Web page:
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Date:   Mon, 16 Apr 2018 16:02:32 -0400
From:   Steven Rostedt <>
To:     Linus Torvalds <>
Cc:     Sasha Levin <>,
        Pavel Machek <>, Petr Mladek <>,
        "" <>,
        "" <>,
        "" <>,
        "" <>,
        Cong Wang <>,
        Dave Hansen <>,
        Johannes Weiner <>,
        Mel Gorman <>, Michal Hocko <>,
        Vlastimil Babka <>,
        Peter Zijlstra <>, Jan Kara <>,
        Mathieu Desnoyers <>,
        Tetsuo Handa <>,
        Byungchul Park <>,
        Tejun Heo <>, Greg KH <>
Subject: Re: [PATCH AUTOSEL for 4.14 015/161] printk: Add console owner and
 waiter logic to load balance console writes

On Mon, 16 Apr 2018 12:55:46 -0700
Linus Torvalds <> wrote:

> On Mon, Apr 16, 2018 at 12:38 PM, Steven Rostedt <> wrote:
> >
> > But I don't see in the git history that this was ever reverted. My reply
> > saying that "I hope it wasn't reverted", was a response for it being
> > reverted in stable, not mainline.  
> See my other email.

Already replied.

> If your'e stable maintainer, and you get a report of a commit that
> causes problems, your first reaction probably really should just be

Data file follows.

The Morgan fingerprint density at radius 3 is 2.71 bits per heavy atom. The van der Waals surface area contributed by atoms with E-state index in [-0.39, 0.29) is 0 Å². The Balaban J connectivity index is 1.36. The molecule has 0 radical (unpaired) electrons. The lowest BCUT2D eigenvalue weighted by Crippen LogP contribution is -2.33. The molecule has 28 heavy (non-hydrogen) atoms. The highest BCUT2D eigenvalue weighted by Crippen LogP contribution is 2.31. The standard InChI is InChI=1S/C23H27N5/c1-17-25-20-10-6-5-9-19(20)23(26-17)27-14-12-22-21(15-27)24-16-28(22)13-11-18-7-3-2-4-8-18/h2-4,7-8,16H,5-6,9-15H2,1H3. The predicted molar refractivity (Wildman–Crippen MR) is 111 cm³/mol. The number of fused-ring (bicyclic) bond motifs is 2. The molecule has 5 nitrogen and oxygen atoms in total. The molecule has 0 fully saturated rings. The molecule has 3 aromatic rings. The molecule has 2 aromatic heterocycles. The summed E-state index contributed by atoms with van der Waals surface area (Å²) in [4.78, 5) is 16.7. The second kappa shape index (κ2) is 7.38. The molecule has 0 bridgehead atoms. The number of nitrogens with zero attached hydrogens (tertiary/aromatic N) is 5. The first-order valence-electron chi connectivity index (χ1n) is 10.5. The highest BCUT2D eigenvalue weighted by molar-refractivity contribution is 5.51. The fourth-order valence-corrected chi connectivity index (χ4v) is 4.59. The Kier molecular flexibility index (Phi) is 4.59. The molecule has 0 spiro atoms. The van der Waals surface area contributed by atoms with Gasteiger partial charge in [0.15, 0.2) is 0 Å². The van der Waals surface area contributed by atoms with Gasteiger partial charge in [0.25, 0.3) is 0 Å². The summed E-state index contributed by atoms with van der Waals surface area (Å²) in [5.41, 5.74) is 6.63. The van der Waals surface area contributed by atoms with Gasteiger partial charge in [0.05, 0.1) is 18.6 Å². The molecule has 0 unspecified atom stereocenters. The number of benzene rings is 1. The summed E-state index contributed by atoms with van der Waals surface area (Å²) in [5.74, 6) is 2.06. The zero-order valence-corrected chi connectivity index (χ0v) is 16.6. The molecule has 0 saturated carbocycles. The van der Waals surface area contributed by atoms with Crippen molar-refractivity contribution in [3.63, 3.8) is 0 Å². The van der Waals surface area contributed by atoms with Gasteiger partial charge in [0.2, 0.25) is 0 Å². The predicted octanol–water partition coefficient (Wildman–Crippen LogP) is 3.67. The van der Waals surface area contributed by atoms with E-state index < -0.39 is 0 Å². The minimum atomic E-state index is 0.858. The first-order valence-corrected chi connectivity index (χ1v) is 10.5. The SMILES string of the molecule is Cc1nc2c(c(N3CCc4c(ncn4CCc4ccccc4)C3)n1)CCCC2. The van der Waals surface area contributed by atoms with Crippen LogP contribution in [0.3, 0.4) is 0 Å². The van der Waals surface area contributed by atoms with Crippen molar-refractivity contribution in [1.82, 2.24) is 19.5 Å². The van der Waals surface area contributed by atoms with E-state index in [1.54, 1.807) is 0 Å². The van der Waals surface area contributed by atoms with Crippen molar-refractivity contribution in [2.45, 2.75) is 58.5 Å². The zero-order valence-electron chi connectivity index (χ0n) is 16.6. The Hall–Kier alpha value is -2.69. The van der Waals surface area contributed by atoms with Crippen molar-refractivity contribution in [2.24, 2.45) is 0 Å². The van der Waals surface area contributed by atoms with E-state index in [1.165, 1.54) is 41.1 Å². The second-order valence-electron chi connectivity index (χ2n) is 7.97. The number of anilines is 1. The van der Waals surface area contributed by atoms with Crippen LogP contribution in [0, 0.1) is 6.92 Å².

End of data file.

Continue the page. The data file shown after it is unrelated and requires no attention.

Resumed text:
> "revert it".
> You can always re-apply it later, but a patch that causes problems is
> absolutely very much suspect, and automatically should make any stable
> maintainer go "that needs much more analysis".
> Sure, hopefully automation finds the fix too (ie commit 21b81716c6bf
> "ipr: Fix regression when loading firmware") in mainline.
> It did have the proper "fixes" tag, so it should hopefully have been
> easy to find by the automation that stable people use.
> But at the same time, I still  maintain that "just revert it" is
> rather likely the right solution for stable. If it had a bug once,
> maybe it shouldn't have been applied in the first place.
> The author can then get notified by the other stable automation, and
> at that point argue for "yeah, it was buggy, but together with this
> other fix it's really important".
> But even when that is the case, I really don't see that the author
> should complain about it being reverted. Because it's *such* a
> no-brainer in stable.

But this is going way off topic to what we were discussing. The
discussion is about what gets backported. Is automating the process
going to make stable better? Or is it likely to add more regressions.

Sasha's response has been that his automated process has the same rate
of regressions as what gets tagged by authors. My argument is that
perhaps authors should tag less to stable.

-- Steve

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